Wall Street Breakfast

Author: bmotrader   |   Latest post: Wed, 20 Jan 2021, 8:50 AM


Impeachment, Stimulus And The Markets

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Traders seem to be unfazed by the second impeachment of President Trump or even a possible conviction in the Senate. The events aren't generally market moving, unless it impacts the ability of Congress to focus on its main legislative agenda - in this case to help the economy emerge from the worst pandemic in over a century.

According to market data from Dow Jones, the past two impeachments where market reaction can be tracked, including Trump's own, haven't resulted in major moves in equity prices. President-elect Joe Biden has also asked whether the Senate could "bifurcate" its schedule so the impeachment won't forestall "getting my people nominated and confirmed in the Senate." Major averages ended mostly higher on Wednesday, while stock index futures are pointing to a mixed session at the open: Dow +0.4%; S&P 500 +0.2%; Nasdaq -0.2%.

The charges: House Speaker Nancy Pelosi said President Trump "willfully made statements that, in context, encouraged - and foreseeable resulted in - lawless action at the Capitol, such as: 'if you don't fight like hell you're not going to have a country anymore.'" Ten members of the GOP joined Democrats in the House vote.

Response: "It's really a continuation of the greatest witch-hunt in the history of politics," Trump told reporters. "For Nancy Pelosi and Chuck Schumer to continue on this path, I think it's causing tremendous danger to our country and it's causing tremendous anger. We want no violence. Never violence. We want absolutely no violence."

Thought bubble: Forcing Trump to leave office might not be the most important aim, especially as he's likely to depart the White House before a Senate trial begins (consensus among scholars is that a "late impeachment" is constitutional). Trump has indicated that he may run for president again in 2024, but if he was convicted by the required two-thirds supermajority in the Senate, the upper chamber could also vote to disqualify him from serving in future federal office via a simple majority.

Analysis: "Keep in mind, we're heading into earnings season where expectations are high," said Chris Larkin, Head of Brokerage Product at E-TRADE Financial. "Companies have proven they can drive revenue and growth with lower cost structures due to low borrowing costs, remote work and reduced travel, so traders are likely eyeing the numbers more closely than what's happening in Washington."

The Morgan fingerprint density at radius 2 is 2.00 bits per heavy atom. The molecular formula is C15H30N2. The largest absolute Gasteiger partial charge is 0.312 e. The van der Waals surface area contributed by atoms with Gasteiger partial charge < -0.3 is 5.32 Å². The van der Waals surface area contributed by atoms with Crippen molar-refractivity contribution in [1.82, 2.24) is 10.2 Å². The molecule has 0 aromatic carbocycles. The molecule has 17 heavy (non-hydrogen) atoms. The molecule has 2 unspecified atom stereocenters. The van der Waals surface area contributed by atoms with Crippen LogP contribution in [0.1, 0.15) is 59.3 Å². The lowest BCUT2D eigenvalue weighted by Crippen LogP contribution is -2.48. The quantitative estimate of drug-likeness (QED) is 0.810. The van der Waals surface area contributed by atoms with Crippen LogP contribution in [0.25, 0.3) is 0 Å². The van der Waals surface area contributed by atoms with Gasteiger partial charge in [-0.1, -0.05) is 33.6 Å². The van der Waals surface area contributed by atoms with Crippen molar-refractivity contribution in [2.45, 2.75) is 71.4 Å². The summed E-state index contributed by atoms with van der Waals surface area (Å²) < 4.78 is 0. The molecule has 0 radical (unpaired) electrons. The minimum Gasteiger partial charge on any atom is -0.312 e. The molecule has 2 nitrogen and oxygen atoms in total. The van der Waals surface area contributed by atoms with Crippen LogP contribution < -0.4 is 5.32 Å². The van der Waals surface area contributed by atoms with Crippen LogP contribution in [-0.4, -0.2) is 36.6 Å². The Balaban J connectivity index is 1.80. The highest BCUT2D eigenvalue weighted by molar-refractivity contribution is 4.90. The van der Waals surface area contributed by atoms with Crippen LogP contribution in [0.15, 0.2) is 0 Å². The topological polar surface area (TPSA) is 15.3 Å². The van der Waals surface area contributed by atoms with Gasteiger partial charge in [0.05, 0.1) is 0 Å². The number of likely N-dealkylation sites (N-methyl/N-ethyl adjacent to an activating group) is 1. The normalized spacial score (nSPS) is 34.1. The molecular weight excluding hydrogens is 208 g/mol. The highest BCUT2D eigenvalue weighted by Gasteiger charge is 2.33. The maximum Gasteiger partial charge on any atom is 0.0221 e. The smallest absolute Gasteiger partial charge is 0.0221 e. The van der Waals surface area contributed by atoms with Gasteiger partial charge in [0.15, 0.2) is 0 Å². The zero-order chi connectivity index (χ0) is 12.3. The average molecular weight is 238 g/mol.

Economy - Big stimulus plans

All eyes are on the price tag of President-elect Joe Biden's stimulus plan, which will be announced today and is expected to range in the trillions of dollars. Many elements of the package are expected to be drawn from the House Democrats' Heroes Act, which passed in May, but was blocked by the GOP-controlled Senate. Among the features are a range of support for state and local authorities, a boost in direct payments to $2,000 and expanded unemployment benefits, along with funding for vaccine distribution, reopening schools, tax credits, rental relief and aid to small businesses.

The upcoming broadcast is sending Treasury yields higher, up 2 bps to 1.11% and near levels not seen since late March. Despite the trend, Biden recently highlighted that the current historically low level of interest rates will bolster both the short-term and long-term growth outlook, saying it would "reduce our national debt burden" and "if we don’t act now things are going to get much worse."

Quote: "My priority is to get, first and foremost, a stimulus bill passed," he announced earlier this week when asked about concerns that impeachment could delay a relief package. "I've been speaking with some of my Republican colleagues about being able to move on a second package sooner than later."

Outlook: Failure to win congressional approval could slam equities, which climbed to record highs last week amid expectations of the increased spending. Chuck Schumer is set to be Majority Leader in the Senate with the barest possible control of the chamber (Vice President Kamala Harris would cast any tie-breaking votes). Possible holdups may also be seen from deficit-hawk Democrats from conservative states, such as West Virginia's Joe Manchin and Montana's Jon Tester.

Covid - What does it mean for the vaccine trade?

Echoing comments from some other public health officials, Moderna (NASDAQ:MRNA) CEO Stephane Bancel said COVID-19 is likely to become an endemic disease, meaning it'll always be present in the population, but circulating at lower rates. "SARS-CoV-2 is not going away," he told a panel discussion at the JPMorgan Healthcare Conference. "We are going to live with this virus, we think, forever."